The Treasury Department on Monday released the names of more than 650,000 companies that received funds from the government’s small business lending program—the Paycheck Protection Program—a massive effort intended to support the economy as states shut down in April to contain the viral outbreak.
The Treasury identified just a fraction of the total borrowers, naming only those companies that got more than $150,000. Those firms made up less than 15% of the nearly 5 million small companies that received loans.
The list included 24 Indianapolis companies and not-for-profit organizations that received loans of between $5 million and $10 million: American Structurepoint Inc.; Buckingham Management LLC; Cunningham Restaurant Group LLC; Diverse Staffing Services Inc.; Envigo RMS LLC; Hall Render Killian Heath & Lyman PC; Heart of the House Hospitality Inc.; Highpoint Digital Inc.; HKP Corp.; Huse Culinary Inc.; Ice Miller LLP; IF&P Foods LLC; Key Benefit Administrators Inc.; KSM Business Services Inc.; Materials Processing Inc.; Micrometl Corp.; Naab Road Surgical Group; Project Lead the Way Inc.; Protrans Holdings Inc.; Shiel Sexton Co. Inc.; Superior Oil Co. Inc.; Tube Processing Corp.; V Global Holdings LLC; and Wood-Mizer LLC.
The list also included Buckingham Management LLC, but the company later issued a statement saying it had returned the money.
“Buckingham returned the funds shortly after closing and is not a participant in the program,” the company told IBJ. “After applying and receiving funds in good faith within the program guidelines, the loan was returned based on uncertainties in the program guidance and evolving economic conditions.”
In all, the Treasury Department list includes 2,499 Indianapolis entities and 11,853 entities statewide that received PPP loans of $150,000 or more. That list includes Indianapolis Business Journal, which received a loan of between $350,000 and $1 million. The newspaper declined to be more specific.
The government also released information on those who borrowed less than $150,000, though it did not release the names of recipients for these smaller loans. Statewide, 67,295 Indiana entities received PPP loans of less than $150,000. That number includes 9,731 recipients in Indianapolis.
The average loan amount for the entire program was $107,000, the Treasury Department said in a broad summary of the program. The government handed out $521 billion through the paycheck protection program, a crucial piece of the government’s $2 trillion rescue package. The loans can be forgiven if the businesses mostly use the money to continue paying their workers.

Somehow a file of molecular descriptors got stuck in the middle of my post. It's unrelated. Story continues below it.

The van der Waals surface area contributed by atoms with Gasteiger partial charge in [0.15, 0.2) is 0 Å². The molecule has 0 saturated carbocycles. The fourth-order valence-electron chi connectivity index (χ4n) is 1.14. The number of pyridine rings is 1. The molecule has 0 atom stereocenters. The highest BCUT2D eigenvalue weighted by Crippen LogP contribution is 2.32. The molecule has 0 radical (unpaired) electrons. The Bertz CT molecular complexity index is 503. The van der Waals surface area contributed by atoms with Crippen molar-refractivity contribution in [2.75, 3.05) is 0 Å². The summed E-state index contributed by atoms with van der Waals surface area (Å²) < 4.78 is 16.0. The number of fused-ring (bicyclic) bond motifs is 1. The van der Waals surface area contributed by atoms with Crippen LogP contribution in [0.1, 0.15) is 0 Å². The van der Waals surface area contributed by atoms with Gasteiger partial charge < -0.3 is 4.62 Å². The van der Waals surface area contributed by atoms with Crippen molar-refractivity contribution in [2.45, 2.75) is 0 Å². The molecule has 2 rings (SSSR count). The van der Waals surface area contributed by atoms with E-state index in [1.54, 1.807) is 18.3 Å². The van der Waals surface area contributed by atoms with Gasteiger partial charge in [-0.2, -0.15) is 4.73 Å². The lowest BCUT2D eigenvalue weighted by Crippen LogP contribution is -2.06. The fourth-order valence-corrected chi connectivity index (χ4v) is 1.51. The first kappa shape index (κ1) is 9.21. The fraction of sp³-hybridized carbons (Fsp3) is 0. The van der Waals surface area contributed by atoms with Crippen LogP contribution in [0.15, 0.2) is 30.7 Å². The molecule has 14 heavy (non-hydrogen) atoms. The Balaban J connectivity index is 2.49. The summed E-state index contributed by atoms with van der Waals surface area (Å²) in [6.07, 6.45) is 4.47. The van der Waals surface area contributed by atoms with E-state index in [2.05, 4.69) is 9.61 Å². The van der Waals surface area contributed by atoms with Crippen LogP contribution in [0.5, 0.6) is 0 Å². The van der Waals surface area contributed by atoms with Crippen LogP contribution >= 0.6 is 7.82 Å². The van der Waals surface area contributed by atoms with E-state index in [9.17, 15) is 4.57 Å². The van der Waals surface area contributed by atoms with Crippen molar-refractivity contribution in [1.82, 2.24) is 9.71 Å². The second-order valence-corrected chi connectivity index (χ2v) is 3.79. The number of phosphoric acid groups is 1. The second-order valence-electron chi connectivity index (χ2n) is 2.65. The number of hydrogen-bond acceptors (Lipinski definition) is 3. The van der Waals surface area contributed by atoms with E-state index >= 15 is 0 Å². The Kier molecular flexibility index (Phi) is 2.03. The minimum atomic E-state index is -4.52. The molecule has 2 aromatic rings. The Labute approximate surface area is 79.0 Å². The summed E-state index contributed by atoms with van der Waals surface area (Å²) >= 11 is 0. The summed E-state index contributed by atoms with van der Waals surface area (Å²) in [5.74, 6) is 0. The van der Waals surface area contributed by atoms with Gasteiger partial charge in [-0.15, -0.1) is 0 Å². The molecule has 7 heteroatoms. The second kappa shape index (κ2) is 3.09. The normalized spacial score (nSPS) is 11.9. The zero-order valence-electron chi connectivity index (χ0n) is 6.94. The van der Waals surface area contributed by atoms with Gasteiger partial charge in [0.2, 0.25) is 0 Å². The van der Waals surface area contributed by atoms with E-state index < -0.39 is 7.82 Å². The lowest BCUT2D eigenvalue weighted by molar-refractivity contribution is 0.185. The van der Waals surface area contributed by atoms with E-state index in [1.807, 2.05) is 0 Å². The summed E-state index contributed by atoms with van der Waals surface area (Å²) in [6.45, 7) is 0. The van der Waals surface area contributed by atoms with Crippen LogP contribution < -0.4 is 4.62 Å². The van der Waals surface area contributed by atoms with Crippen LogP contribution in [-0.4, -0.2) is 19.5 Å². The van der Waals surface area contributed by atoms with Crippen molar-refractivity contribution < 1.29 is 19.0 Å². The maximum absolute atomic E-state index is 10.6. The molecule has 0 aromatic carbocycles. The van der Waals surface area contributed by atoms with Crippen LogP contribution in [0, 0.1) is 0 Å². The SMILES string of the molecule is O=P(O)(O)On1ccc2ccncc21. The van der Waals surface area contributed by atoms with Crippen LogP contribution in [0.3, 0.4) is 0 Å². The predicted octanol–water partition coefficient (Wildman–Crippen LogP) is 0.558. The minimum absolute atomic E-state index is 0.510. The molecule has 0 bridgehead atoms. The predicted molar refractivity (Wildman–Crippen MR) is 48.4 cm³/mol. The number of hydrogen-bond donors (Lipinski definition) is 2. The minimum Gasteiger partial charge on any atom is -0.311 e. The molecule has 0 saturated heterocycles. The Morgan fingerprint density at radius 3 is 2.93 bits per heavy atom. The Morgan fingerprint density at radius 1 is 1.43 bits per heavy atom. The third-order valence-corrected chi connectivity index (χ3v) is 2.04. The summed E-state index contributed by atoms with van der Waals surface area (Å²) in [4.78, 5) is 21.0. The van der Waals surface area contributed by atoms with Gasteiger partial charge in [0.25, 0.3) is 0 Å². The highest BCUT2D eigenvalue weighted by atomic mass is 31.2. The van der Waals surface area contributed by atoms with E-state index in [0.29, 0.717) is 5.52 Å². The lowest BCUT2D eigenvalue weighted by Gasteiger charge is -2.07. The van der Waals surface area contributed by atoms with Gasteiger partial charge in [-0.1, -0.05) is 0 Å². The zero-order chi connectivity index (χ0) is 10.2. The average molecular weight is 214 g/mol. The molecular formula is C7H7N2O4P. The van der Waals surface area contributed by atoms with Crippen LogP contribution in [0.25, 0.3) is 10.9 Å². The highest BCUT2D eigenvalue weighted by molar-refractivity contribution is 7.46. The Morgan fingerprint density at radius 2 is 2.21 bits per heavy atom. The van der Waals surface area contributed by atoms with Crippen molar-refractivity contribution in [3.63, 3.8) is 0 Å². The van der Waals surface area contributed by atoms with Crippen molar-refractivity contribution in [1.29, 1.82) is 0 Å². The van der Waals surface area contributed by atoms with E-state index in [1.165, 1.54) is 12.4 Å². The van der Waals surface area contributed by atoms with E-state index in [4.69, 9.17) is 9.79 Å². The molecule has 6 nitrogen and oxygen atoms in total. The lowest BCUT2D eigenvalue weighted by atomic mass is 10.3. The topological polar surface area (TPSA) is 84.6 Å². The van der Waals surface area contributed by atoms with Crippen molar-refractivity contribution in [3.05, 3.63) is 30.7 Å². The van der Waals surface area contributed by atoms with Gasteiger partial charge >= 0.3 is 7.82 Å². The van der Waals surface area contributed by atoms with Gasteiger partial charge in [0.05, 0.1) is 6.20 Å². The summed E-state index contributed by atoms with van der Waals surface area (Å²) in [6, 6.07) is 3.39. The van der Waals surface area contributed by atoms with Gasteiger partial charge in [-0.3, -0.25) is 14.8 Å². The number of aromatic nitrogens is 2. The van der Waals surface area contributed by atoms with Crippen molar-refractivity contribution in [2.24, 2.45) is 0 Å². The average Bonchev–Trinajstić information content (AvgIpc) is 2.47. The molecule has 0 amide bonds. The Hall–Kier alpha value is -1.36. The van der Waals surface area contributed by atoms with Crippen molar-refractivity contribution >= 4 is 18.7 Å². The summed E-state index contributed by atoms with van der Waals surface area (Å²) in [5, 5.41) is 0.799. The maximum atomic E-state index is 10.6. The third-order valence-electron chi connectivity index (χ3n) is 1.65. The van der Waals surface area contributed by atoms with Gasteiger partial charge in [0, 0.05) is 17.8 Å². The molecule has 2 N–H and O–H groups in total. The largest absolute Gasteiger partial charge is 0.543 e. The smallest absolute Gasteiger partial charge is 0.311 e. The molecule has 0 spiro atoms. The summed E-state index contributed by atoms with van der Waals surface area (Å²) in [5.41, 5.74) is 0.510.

The recipients employed 51 million people before the pandemic began, Treasury Secretary Steven Mnuchin said, or about 85% of all workers at companies with fewer than 500 employees. Not all of those jobs were saved. The government won’t know how many were until companies apply to have the loans forgiven, a process that is just beginning.
While the data included demographic information on some the borrowers, the officials said it was incomplete because companies were not required to supply information on their race, ethnicity and gender. More of that data may become available when borrowers apply to have the loans forgiven.
But the government was able to determine that 27% of the loan money went to low- and moderate-income areas, the officials said.
The PPP was up and running just days after being approved by Congress in late March. It provided loans of up to $10 million for small businesses to help them recover from the government-ordered shutdowns and revenue losses caused by the virus outbreak. The ability to convert the loans to grants made the program particularly appealing.
Once opened April 3, the PPP sparked a flood of applications from desperate small business owners. The SBA approved more than 1.6 million loans worth $349 billion in less than two weeks, exhausting the initial funding. Millions of other businesses had to wait nearly two more weeks for Congress to approve an additional $310 billion. Nearly 3.2 million loans worth $172 billion were approved in the second round as of June 30, leaving around $132 billion unclaimed. Congress approved an extension of the program this week until Aug. 8.
Economists generally credit the program with helping prevent the job market meltdown from being much worse. Employers added 7.5 million jobs in May and June, a solid increase though it left the economy with nearly 15 million fewer jobs than before the pandemic. Many economists credit the PPP with driving some of that gain.
Yet other analyses, such as one conducted by economists at Standard & Poor’s, found that businesses in states with fewer job losses received more loans than those in harder-hit states.